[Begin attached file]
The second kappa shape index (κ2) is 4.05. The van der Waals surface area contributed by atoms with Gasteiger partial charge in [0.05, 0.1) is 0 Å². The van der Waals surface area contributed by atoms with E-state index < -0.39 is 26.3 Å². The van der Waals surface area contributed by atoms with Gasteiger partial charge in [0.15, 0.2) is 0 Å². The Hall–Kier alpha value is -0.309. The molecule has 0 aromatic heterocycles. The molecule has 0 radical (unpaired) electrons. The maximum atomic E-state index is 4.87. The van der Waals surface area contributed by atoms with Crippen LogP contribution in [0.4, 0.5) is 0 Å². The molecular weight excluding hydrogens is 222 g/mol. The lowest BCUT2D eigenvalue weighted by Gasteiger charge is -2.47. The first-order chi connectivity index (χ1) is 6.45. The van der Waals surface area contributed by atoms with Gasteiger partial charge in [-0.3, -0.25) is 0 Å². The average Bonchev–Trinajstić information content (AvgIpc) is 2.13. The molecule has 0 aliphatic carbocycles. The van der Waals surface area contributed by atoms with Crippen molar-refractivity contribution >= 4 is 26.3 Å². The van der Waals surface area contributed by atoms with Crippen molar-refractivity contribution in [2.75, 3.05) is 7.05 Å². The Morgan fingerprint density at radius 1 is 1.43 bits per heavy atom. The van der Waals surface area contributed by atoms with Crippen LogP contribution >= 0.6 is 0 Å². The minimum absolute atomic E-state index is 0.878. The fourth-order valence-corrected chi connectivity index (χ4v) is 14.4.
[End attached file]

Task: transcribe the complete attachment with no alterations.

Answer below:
The second kappa shape index (κ2) is 4.05. The van der Waals surface area contributed by atoms with Gasteiger partial charge in [0.05, 0.1) is 0 Å². The van der Waals surface area contributed by atoms with E-state index < -0.39 is 26.3 Å². The van der Waals surface area contributed by atoms with Gasteiger partial charge in [0.15, 0.2) is 0 Å². The Hall–Kier alpha value is -0.309. The molecule has 0 aromatic heterocycles. The molecule has 0 radical (unpaired) electrons. The maximum atomic E-state index is 4.87. The van der Waals surface area contributed by atoms with Crippen LogP contribution in [0.4, 0.5) is 0 Å². The molecular weight excluding hydrogens is 222 g/mol. The lowest BCUT2D eigenvalue weighted by Gasteiger charge is -2.47. The first-order chi connectivity index (χ1) is 6.45. The van der Waals surface area contributed by atoms with Gasteiger partial charge in [-0.3, -0.25) is 0 Å². The average Bonchev–Trinajstić information content (AvgIpc) is 2.13. The molecule has 0 aliphatic carbocycles. The van der Waals surface area contributed by atoms with Crippen molar-refractivity contribution >= 4 is 26.3 Å². The van der Waals surface area contributed by atoms with Crippen molar-refractivity contribution in [2.75, 3.05) is 7.05 Å². The Morgan fingerprint density at radius 1 is 1.43 bits per heavy atom. The van der Waals surface area contributed by atoms with Crippen LogP contribution >= 0.6 is 0 Å². The minimum absolute atomic E-state index is 0.878. The fourth-order valence-corrected chi connectivity index (χ4v) is 14.4.